Realize that shame does not serve you in a positive way. Look at your life and try to imagine overcoming this feeling. What would your life be like without that shame? Can you imagine getting rid of it, and being free of the shame, or do you find comfort in holding onto it? Does it still serve you to fuel your anger? Is anger driving you to keep negative emotions and self serving guilt? Try and forgive yourself for this. Ask your higher power to help you achieve forgiveness. Make a decision to do this and act on it. It’s a big step.
4.) Don’t be afraid to ask for help.
Learn how to ask for help if you need to. Taking a major life step such as this sometimes requires help from others. If your depression and grief is too much, seek help. Sometimes the medical community can help us with our mental state in order to fulfill our goal of ridding one’s self of shame. Clergy and church members can be a good place to look to for guidance and help also. If you’re experiencing problems with addiction, there is help for that also. Reach out if needed. Don’t try and keep yourself isolated anymore. Like minded people are out there.
5.) Clean your plate.
Many times making your amends and apologizing for any wrong doing can help us free ourselves from guilt and shame. If you owe money, repay it. If you hurt someone along the way, let them know your apologies. Sometimes you can’t reach that person on your list from earlier, so write a living amends letter. You can burn it and say a prayer, or tear it up, but the important part is writing it and releasing the shame and regret. Most importantly, you make the effort to not repeat the behaviors that led to this list. That is what a living amends is. Living your life in a positive and healthy way.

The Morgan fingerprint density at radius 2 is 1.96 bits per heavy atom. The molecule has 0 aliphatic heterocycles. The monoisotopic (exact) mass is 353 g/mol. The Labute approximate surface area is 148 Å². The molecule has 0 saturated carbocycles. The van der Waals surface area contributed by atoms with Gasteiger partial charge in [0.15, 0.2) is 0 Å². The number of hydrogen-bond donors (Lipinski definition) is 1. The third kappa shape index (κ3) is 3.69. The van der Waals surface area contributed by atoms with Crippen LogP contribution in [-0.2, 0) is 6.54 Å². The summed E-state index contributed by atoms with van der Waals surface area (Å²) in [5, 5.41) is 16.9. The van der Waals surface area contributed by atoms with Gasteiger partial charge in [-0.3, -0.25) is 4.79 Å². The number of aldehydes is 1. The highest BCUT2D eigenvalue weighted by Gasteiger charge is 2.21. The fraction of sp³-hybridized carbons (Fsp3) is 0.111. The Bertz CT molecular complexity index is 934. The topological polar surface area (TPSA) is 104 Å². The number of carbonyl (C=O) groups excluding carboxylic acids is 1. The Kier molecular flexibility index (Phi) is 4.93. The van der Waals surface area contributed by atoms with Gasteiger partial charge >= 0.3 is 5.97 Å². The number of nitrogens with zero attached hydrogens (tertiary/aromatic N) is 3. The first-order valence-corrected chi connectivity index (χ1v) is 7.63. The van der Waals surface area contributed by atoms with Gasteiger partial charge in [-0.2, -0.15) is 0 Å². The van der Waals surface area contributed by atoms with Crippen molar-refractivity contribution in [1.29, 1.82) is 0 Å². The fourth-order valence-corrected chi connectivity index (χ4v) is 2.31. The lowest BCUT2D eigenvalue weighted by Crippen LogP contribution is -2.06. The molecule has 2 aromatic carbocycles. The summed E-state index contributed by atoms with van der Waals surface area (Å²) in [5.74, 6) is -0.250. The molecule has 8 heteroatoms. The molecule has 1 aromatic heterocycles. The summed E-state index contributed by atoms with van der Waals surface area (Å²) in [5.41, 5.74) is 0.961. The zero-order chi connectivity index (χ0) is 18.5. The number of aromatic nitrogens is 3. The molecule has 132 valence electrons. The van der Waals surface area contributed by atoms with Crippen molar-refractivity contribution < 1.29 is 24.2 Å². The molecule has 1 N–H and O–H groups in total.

6.) Try throwing all the shame away
Once you have forgiven others, and yourself, you can take all that shame surrounding your past and throw it away. You can literally do this by throwing papers you have written in the trash, or metaphorically throwing it away. Just somehow make a ceremonial effort to release this feeling for good.
7.) Identify self care again.
Treat yourself with kindness and start doing those things you have neglected for so long. Eat healthy, nurture yourself with literature or some spiritually uplifting messages on a daily basis. Grow in understanding and effectiveness to your planet and the people around you. Plant things, grow fruit and harvest it. This makes you feel so good about life and nature. Those are just a few examples of how you can nurture yourself. You decide what is right for you.
8.) Help others.
Becoming a part of a group or community where you can give back and see the love shared in that community is priceless. Helping someone else who is struggling with the same things you have overcome heals old wounds further. It keeps you grounded in the mindset of never letting shame rule you again.
Like I said earlier, this is not an easy process, nor is it overnight, but these are just a few steps I have found to overcome the “shame game” that used to rule my life. I bid you an enlightening and positive journey in yours.